Most résumés include a Work Experience Section in which you give your employment history. Remember even if you don’t have employment related to your field, you should include some kind of employment or volunteer experience. Your potential employer is looking to see if you have the maturity and professionalism that comes from job experiences.
Include the following in this section:
1.) the title or position you held,
2.) the name of the company,
3.) the city and state of the company,
4.) the dates of your employment,
5.) the tasks you performed,
6.) and the skills you learned and developed through completing the tasks.
The most common error in this section is to inadequately develop the tasks and skills as they relate to the specific audience you are targeting.
Here’s an example. This student worked on a farm that sold plants, but she doesn’t want to do this when she graduates. Here’s what she wrote originally.
Patchwork Farm Burlington, VT (Summer, 2008)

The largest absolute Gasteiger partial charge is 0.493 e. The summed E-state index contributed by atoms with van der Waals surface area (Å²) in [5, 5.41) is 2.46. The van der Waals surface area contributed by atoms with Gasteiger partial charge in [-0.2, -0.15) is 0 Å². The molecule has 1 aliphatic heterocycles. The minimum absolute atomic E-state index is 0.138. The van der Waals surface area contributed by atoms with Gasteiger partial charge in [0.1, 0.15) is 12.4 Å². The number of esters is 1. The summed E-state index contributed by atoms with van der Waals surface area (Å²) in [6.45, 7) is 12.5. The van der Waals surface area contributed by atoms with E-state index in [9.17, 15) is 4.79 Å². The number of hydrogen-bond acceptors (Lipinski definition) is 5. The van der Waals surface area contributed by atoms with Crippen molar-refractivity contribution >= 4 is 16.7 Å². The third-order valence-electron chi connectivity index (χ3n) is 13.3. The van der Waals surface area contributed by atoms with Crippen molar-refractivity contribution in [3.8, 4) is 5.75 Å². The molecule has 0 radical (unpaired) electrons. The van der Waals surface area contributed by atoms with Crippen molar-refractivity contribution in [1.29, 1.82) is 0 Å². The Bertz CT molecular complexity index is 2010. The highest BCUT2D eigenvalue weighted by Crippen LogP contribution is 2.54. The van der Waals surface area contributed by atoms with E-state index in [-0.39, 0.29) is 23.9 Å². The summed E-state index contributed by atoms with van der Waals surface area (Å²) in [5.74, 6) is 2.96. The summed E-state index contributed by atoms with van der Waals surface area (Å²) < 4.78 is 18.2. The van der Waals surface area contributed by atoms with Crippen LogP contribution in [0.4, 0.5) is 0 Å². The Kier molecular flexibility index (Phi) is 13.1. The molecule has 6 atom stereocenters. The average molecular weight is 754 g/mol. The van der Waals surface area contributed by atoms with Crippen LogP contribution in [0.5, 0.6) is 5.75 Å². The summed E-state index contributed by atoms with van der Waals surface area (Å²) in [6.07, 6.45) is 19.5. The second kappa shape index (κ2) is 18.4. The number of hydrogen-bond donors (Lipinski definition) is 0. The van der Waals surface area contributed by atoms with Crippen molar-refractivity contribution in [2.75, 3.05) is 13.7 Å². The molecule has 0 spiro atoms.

Cashier and general worker.
As you can see, this is concise and that’s important, but it isn’t developed enough to be relevant. (Also, the formatting could use a little work.) As an employer is skimming your résumé, he/she is thinking, “why should I care?” Keep in mind if your tasks aren’t related to what you hope to do in the future, you need to help your employer understand why they are relevant.
To accomplish this, marry your tasks to skills you know your employer wants. Consider this revision:
Cashier Summer 2008
Patchwork Farm, Burlington, VT
• Developed strong mental mathematics skills through tallying customer sales receipts
• Participated in teamwork and problem solving to install custom flower beds
• Demonstrated integrity and responsibility in taking cash receipts to the bank
In this example, the tasks are combined with skills that are transferable. The potential employer can more easily understand the relevance of your experience as a cashier to his/her vacancy. The key to accomplishing this connection is to study the job description and make this section relevant to your specific audience.
As I always say, there’s only one rule to writing your résumé; it has to be error free. But there are many ways to increase the likelihood that an employer will select you for an interview. Crafting this section with your audience in mind is one of them.
This week I leave you with a humorous note of something I found on a résumé. A student wrote that he was receiving a Bachelorette Degree (not a bachelor’s degree). Luckily he hadn’t sent it out yet. Proofread carefully!